Canned tuna is always cooked. Most tuna is cooked twice actually but there are a few brands that only cook once. Usually, the tuna is caught and frozen immediately on fishing vessels. It’s transferred to facilities where it’s inspected, thawed, cleaned, then pressure-cooked.
Next, the skin and bones are removed. The tuna is canned, and water or oil is added, then it’s vacuumed-sealed. (There are some brands that do not add any water or oil to their canned tuna.) The cans get cleaned and sent back through the pressure cooking process to sterilize the cans.
When the cans have cooled they are labeled. Finally, the cans undergo a quality control process and are shipped to the marketplace if standards are met.
Is tuna good for you?
Yes - tuna is good for you! It is full of lean protein and healthy omega-3 fatty acids and should be consumed in moderation.
Canned tuna can have an industrial chemical called PBA that's used in the protective lining of the can. PBA has been linked to adverse health effects. So, when possible purchase cans of tuna that say “PBA-Free.”
Also, bigger fish contain more mercury than smaller fish. Here’s why - either by absorbing it through their skin or scales from the water, or by eating other organisms that contain mercury.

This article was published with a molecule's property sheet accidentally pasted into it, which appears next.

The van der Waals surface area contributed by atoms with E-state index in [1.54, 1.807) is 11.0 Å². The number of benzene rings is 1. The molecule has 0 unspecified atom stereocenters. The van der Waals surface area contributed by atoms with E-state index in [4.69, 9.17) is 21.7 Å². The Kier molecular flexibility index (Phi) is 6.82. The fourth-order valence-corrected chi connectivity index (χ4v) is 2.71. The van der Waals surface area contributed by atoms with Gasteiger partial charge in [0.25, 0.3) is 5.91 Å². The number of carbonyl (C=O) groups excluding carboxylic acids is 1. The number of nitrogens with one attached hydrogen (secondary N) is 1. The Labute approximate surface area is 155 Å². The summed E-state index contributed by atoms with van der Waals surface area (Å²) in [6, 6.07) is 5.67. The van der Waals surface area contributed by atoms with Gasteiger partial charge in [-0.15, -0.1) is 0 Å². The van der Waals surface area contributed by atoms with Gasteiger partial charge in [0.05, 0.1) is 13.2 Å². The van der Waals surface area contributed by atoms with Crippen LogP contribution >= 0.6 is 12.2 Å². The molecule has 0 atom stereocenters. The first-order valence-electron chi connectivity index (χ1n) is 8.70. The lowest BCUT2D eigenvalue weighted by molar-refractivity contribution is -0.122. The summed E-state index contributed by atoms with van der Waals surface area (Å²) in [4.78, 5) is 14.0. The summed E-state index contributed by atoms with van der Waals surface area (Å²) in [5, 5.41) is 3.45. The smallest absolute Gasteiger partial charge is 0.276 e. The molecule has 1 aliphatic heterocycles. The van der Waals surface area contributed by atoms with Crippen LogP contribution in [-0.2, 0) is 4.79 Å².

Bigger fish live longer and, therefore, absorb/ingest more mercury. To lower your mercury intake, opt for smaller tuna fish—like light or skipjack tuna—over larger fish, like albacore, yellowfin/ahi, and bigeye tuna.
The average can of light and albacore tuna have mercury levels of 0.1 and 0.3 parts per million (ppm) mercury, well below the FDA safety level of 1.0 ppm, including a ten-fold safety factor—measuring the actual limit of 10.0 ppm.
Let's talk about "wild-caught" or "dolphin-safe” tuna. The phrase "wild-caught" means it was not farmed.
"Dolphin-safe" was a buzzword decades ago when dolphin bycatch was a problem, but that's no longer the case.
Is tuna in a pouch the same as canned tuna?
There are shelf-stable pouches that are an option when purchasing tuna. Many think they have a fresher flavor and texture, although pouch tuna is usually more costly because of the fact that canned tuna contains more water and less actual meat than a pouch with the same weight.
The healthiest canned tuna!
Read more about tuna nutrition here: